All women are at risk for breast cancer – even those who don’t have a family history of the disease. That’s why it’s important to remind the women you know – your mother, aunt, grandmother, best friend, daughter – of the facts about breast cancer.
Finding It Early Matters ~ Breast cancer is the second most common cancer in women. In fact, one of every eight women will develop the disease. While we are learning more and more about breast cancer, a woman’s best defense is finding the cancer at its earliest, most treatable stage.
Today, the best method of early detection is a three-pronged approach: annual mammograms for women starting at age 40; clinical breast exams by a health care professional annually for women age 40 or older, every three years for women in their 20s and 30s; breast self-examinations optional for women starting in their 20s. If you are 40 or older, mammograms are extremely important, because they can detect abnormalities in the breast several years before you or your doctor can feel a lump.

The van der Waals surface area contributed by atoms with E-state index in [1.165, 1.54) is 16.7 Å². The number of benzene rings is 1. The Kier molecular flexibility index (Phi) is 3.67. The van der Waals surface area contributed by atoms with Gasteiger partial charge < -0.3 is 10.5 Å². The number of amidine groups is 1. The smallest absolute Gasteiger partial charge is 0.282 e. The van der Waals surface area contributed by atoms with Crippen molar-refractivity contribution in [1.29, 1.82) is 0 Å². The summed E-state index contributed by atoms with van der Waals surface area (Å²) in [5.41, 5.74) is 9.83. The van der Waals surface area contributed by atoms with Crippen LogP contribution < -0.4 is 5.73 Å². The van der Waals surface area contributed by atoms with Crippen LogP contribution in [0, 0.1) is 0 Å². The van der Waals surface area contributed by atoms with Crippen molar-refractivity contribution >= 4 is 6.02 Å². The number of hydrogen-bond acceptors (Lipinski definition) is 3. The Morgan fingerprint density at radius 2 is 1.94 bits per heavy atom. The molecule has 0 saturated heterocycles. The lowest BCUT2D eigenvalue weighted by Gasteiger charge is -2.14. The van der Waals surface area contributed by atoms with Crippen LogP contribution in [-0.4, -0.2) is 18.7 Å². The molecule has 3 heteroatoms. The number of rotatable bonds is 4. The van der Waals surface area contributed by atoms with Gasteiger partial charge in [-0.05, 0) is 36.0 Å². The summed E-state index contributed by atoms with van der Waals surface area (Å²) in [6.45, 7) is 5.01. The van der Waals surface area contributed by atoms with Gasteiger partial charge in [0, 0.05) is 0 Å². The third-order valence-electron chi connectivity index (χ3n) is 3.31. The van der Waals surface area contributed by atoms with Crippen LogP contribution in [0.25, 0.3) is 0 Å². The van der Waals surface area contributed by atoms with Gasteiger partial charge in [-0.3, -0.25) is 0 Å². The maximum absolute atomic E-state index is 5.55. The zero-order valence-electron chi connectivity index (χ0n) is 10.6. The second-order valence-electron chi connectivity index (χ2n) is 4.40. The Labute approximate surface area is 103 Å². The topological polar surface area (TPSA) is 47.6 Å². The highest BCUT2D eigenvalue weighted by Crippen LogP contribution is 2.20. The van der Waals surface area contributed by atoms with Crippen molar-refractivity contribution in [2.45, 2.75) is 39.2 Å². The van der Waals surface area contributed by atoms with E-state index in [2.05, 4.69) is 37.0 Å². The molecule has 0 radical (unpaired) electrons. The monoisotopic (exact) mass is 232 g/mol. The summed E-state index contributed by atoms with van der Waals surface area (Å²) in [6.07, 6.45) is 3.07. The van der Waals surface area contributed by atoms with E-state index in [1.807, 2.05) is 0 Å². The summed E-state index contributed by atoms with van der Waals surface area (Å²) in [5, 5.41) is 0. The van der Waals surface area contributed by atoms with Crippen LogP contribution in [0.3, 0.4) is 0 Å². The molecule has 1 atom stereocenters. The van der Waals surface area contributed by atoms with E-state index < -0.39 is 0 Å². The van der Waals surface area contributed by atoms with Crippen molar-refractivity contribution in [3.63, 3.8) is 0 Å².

There Is Help ~ If breast cancer has touched your life, you are not alone. The American Cancer Society (ACS) offers a wide range of information to help patients and their families make decisions about their treatment. The ACS also has a number of programs to help patients and family cope with the disease, including a program that matches patients with survivors who have “been there”.